Pope Francis tells of moving experiences during Year of Mercy
Pontiff describes how prayer empowers him to do all that he does
Pope Francis greets the crowd from the pope mobile after a Mass that marked the end of the Jubilee of Mercy, on Nov. 20, in the Vatican. The pope brought to a close the Year of Mercy by shutting the Holy Door at Saint Peter's. (Photo by AFP)
Visiting young women rescued from forced prostitution and meeting with a mother inconsolable over the loss of one of her newborn triplets are images from the Year of Mercy that Pope Francis said remain impressed on his heart, reported CNS.
Reviewing the Holy Year in a 40-minute interview aired Nov. 20 on TV2000, a television station owned by the Italian bishops' conference, Pope Francis also spoke about handling stress, his upcoming 80th birthday and a sense of humor, among other topics.
Asked about the Mercy Friday visits he made once a month during the Holy Year, the pope said the visit with women rescued from human trafficking and his visit to the neonatal ward of a Rome hospital were the visits that stood out.
Visiting Rome's San Giovanni Hospital in September, he said, "there was a woman who cried and cried and cried standing by her two infants — tiny, but beautiful. The third had died."
"She cried for that dead child while she caressed the other two," the pope said. "It's the gift of life."
"And I thought of the practice of getting rid of babies before they are born — this horrible crime. They get rid of them because 'it's better that way,' because it is easier, 'it is a big responsibility.' That is a serious sin," the pope said. "This woman had three children and wept for the one who died; she was unable to console herself with the two remaining."
The other Mercy Friday event that was powerful, he said, was visiting a community of 15 young women who had been rescued from traffickers who had forced them into prostitution.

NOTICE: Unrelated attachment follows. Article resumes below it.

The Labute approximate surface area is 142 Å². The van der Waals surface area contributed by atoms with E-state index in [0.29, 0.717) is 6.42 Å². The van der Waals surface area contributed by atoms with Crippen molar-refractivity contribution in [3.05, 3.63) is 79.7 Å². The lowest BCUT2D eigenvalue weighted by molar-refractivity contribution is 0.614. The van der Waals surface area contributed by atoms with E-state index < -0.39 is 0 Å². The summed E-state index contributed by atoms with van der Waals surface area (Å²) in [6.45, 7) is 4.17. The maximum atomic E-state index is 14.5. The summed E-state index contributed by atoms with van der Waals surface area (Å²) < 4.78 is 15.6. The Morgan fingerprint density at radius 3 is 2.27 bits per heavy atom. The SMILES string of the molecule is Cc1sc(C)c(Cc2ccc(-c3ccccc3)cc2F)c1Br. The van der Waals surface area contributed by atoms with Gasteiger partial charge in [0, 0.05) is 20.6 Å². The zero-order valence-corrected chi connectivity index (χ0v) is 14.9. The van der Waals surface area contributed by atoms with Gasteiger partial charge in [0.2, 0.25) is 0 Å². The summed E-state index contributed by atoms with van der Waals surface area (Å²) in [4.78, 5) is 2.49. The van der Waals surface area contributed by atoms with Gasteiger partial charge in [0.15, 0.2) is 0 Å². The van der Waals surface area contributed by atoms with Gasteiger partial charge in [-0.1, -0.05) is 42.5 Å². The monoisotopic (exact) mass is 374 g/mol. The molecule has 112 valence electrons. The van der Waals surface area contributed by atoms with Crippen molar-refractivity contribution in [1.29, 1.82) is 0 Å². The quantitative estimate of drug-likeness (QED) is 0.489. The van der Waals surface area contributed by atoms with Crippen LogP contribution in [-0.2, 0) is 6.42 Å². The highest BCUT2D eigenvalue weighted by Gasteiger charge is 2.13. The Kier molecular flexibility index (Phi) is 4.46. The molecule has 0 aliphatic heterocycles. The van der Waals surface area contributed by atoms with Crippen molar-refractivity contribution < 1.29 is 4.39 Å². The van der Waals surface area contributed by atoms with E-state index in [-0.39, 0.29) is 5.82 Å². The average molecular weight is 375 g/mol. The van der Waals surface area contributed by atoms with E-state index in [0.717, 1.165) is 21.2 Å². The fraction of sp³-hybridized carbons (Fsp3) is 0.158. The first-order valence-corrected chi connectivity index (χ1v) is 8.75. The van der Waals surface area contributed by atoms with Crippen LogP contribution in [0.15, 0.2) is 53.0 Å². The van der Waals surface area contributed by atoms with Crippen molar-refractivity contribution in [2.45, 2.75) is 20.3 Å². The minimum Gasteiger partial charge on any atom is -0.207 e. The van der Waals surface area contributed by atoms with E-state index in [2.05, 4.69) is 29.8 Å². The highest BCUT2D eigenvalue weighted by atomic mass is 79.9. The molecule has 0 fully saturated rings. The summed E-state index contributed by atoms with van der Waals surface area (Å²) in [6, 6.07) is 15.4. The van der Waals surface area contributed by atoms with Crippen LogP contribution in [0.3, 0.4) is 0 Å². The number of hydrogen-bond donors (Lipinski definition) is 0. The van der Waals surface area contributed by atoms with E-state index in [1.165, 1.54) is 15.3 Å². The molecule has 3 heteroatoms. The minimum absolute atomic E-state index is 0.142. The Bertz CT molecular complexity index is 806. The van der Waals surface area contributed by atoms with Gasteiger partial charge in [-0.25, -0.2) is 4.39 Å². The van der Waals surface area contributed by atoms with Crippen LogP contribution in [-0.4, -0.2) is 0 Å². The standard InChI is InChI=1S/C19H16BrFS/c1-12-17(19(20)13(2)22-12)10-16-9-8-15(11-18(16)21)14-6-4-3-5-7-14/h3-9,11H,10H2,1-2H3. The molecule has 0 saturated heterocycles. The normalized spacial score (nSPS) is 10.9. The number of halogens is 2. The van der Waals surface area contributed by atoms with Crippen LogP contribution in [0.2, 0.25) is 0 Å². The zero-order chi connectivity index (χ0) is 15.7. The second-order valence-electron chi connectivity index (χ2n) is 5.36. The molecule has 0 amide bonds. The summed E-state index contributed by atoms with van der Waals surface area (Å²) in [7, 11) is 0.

One from Africa, "very beautiful, very young," was pregnant. And she told the pope that her traffickers had beat and tortured her, even when she was pregnant. In a previous pregnancy, they made her work the streets the whole time.
"She told me, 'Father, I gave birth on the street in winter. Alone. All alone. My daughter died,'" the pope said, clutching his heart.
Each of the young women told horror stories, he said, and he kept thinking not only about the traffickers, but about the men who went to the young women. "Don't they know that with the money they paid for sexual satisfaction they were helping the traffickers?"
Pope Francis said he believes God used the Year of Mercy to plant seeds and "I believe the Lord will make grow good, simple, daily things in the life of the people — nothing spectacular."
The pope has told interviewers before that he prays a prayer of St. Thomas More that includes the request, "Grant me, O Lord, a sense of good humor. Allow me the grace to be able to take a joke to discover in life a bit of joy, and to be able to share it with others."
The TV2000 interviewers said that sounded strange coming from a pope and asked him why.
"A sense of humor gives you relief, it helps you see what is temporary in life and take things with the spirit of a soul who has been redeemed," the pope said. "It's a human attitude, but it is very close to the grace of God."
Having a sense of humor, he said, helps one be like a child before God and "to praise the Lord with a smile, but also a joke well told."
The interviewers began a question, "Holy Father, in a month you will be 80 ..." but he cut them off, "Who me?"
Insisting, they asked the pope how he manages to do all he does. The pope joked that he has "magic tea," but then said what helps most is prayer. "That helps me a lot. I pray. Prayer is a help; it is being with the Lord. I celebrate Mass, pray the breviary, speak to the Lord, pray the rosary."
Another thing, he said, is "I sleep well, which is a gift from the Lord. I sleep like a log" six hours each night.
Is it easier to put up with "detractors" or with "the false admiration" of sycophants, he was asked. "The second!" he responded.
"I'm allergic to flatterers," the pope said.
In Argentina, he said, they would be referred to as "sock-lickers" — like bootlickers — "which is a really good name."
As for critics, the pope said that he knows he deserves criticism because he is a sinner, so even if a specific critique is not fair, he still deserves it.
Source: Catholic News Service
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